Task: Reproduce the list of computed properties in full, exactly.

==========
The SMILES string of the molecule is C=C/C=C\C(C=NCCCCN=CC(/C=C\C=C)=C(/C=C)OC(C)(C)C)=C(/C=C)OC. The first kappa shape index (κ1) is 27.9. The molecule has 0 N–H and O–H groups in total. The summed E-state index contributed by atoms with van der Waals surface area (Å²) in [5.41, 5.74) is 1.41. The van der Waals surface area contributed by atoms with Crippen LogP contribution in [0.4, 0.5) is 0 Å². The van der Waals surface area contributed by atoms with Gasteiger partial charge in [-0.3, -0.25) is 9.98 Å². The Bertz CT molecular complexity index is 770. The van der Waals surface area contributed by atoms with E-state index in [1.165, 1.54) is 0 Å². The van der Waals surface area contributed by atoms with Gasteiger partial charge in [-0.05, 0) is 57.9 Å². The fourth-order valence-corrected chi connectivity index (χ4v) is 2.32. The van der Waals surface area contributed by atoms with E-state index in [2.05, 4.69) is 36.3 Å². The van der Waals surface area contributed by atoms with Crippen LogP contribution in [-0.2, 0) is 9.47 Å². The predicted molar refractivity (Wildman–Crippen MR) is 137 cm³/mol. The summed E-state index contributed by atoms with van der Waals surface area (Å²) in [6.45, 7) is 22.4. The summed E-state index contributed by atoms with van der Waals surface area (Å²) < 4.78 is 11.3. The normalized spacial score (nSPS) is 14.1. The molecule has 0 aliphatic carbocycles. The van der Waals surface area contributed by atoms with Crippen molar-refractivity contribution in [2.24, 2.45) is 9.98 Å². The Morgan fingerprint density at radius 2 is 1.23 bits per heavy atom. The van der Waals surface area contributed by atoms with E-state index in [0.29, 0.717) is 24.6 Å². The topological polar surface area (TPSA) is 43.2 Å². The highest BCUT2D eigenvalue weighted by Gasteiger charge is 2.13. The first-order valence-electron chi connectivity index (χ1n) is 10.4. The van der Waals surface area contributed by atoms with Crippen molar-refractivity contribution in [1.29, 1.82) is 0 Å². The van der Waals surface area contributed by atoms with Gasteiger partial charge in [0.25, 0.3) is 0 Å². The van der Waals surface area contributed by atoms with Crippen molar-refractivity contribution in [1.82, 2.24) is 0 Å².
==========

The SMILES string of the molecule is C=C/C=C\C(C=NCCCCN=CC(/C=C\C=C)=C(/C=C)OC(C)(C)C)=C(/C=C)OC. The first kappa shape index (κ1) is 27.9. The molecule has 0 N–H and O–H groups in total. The summed E-state index contributed by atoms with van der Waals surface area (Å²) in [5.41, 5.74) is 1.41. The van der Waals surface area contributed by atoms with Crippen LogP contribution in [0.4, 0.5) is 0 Å². The van der Waals surface area contributed by atoms with Gasteiger partial charge in [-0.3, -0.25) is 9.98 Å². The Bertz CT molecular complexity index is 770. The van der Waals surface area contributed by atoms with E-state index in [1.165, 1.54) is 0 Å². The van der Waals surface area contributed by atoms with Gasteiger partial charge in [-0.05, 0) is 57.9 Å². The fourth-order valence-corrected chi connectivity index (χ4v) is 2.32. The van der Waals surface area contributed by atoms with E-state index in [2.05, 4.69) is 36.3 Å². The van der Waals surface area contributed by atoms with Crippen LogP contribution in [-0.2, 0) is 9.47 Å². The predicted molar refractivity (Wildman–Crippen MR) is 137 cm³/mol. The summed E-state index contributed by atoms with van der Waals surface area (Å²) in [6.45, 7) is 22.4. The summed E-state index contributed by atoms with van der Waals surface area (Å²) < 4.78 is 11.3. The normalized spacial score (nSPS) is 14.1. The molecule has 0 aliphatic carbocycles. The van der Waals surface area contributed by atoms with Crippen molar-refractivity contribution in [2.24, 2.45) is 9.98 Å². The Morgan fingerprint density at radius 2 is 1.23 bits per heavy atom. The van der Waals surface area contributed by atoms with E-state index in [0.29, 0.717) is 24.6 Å². The topological polar surface area (TPSA) is 43.2 Å². The highest BCUT2D eigenvalue weighted by Gasteiger charge is 2.13. The first-order valence-electron chi connectivity index (χ1n) is 10.4. The van der Waals surface area contributed by atoms with Crippen molar-refractivity contribution in [1.29, 1.82) is 0 Å². The van der Waals surface area contributed by atoms with Gasteiger partial charge in [0.25, 0.3) is 0 Å². The van der Waals surface area contributed by atoms with Crippen molar-refractivity contribution in [1.82, 2.24) is 0 Å².